For example, on Jan 2, 2019, the S&P 500 was at 2510. Then on Jul 1, 2019, the S&P 500 was at 2964.

So with the market at 2964 in July, your $500 bought fewer shares than it bought you when the market was lower back in January

Do you see what’s happening there? When the market is high, you end up buying fewer shares, and when the market is low, you end up buying more shares.

If you think about it, that’s smart right? It’s kinda like when you’re at the grocery store, and you see that something is on sale, you want to load up on it. But if something is more expensive, you tend to buy less of it.

Ironically, when it comes to the stock market, most people do the exact opposite. Right after a big drop in the market, that’s actually the cheapest time to buy stocks, but most people don’t buy anything then because it’s too scary.

We are ALL guilty of this. As much as we like to think that we’re rational beings, we’re mostly driven by our emotions. Especially when it comes to our money.

So the #1 reason why dollar-cost averaging is such an effective strategy, is because it protects us from our own emotions. This is a perfect segway into what I want to talk about next… does dollar-cost averaging work?

Does dollar-cost averaging work?

The short answer is YES, dollar cost averaging works. Starting in 1988, if you had invested $500 in the S&P 500 every month with dollar-cost averaging until 2019, you would have $1,183,224.46 today. Out of that  $1,183,224.46, only $192k of that was the actual money that YOU put in. The rest was all stock market growth. Pretty crazy right?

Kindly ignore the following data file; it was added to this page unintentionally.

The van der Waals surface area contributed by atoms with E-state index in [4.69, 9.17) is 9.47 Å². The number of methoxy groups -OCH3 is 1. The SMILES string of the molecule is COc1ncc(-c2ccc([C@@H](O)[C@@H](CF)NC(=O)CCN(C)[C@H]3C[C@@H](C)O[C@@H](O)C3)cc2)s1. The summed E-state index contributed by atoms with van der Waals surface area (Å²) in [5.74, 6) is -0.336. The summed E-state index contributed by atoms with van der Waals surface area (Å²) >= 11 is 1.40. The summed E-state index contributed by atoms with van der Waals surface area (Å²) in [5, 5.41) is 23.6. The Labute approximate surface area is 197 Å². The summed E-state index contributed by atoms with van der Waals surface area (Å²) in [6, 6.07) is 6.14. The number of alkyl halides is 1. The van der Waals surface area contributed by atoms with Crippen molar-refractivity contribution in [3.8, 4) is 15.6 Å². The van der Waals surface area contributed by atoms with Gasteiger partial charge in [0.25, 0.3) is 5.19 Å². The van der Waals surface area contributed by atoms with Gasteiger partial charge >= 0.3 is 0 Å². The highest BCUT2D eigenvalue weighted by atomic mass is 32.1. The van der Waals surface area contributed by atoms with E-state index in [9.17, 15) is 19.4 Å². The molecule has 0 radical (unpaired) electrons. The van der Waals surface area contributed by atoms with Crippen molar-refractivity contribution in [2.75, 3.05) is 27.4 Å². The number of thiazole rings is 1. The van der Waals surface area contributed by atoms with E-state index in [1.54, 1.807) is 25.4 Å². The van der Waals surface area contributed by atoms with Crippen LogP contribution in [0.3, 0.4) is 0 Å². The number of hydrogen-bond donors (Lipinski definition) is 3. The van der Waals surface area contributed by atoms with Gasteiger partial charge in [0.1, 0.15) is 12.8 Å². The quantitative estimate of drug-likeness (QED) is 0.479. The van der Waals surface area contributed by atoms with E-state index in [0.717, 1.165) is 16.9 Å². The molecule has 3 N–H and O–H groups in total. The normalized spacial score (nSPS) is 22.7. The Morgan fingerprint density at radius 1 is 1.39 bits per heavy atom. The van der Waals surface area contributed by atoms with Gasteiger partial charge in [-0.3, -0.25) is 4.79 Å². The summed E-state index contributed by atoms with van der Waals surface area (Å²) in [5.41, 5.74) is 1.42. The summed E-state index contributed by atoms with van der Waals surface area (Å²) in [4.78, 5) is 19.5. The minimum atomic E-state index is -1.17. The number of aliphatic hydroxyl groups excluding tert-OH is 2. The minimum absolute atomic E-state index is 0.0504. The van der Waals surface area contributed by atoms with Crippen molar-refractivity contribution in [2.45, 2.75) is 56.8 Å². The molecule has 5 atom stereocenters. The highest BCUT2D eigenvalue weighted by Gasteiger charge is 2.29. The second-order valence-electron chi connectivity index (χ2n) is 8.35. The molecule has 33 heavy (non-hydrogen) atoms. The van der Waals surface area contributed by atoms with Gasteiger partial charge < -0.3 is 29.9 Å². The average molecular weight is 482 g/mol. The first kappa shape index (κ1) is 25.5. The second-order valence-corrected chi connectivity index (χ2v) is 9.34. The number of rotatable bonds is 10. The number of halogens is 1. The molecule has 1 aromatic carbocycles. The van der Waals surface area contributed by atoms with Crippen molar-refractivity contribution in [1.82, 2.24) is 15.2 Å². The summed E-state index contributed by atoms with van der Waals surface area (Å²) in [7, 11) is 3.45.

You end up with WAY more money than you put in, so yes, dollar-cost averaging obviously “works”!

But let’s go even deeper, shall we? Let’s try to understand WHY it works.

Dollar-cost averaging is effective for 3 reasons:

  • The first is that it takes emotions out of the equation. When it comes to investing, your emotions are your worst enemy. The best time to buy in the market is when it’s also the scariest time to buy. So if you invest according to your emotions, you end up chasing the market and getting nowhere. But with dollar-cost averaging, you invest like a robot, no matter what the market is doing, and that results in your average entry price improving automatically over time.
  • The second reason why dollar-cost averaging is so effective is that your money has no downtime. In other words, all your money is invested at all times. Instead of parking your money in a bank account that pays nothing, your money is working for you in the stock market day in and day out. When your money is working for you in the stock market, you’re participating in all the dividends and all the growth that gets compounded over time.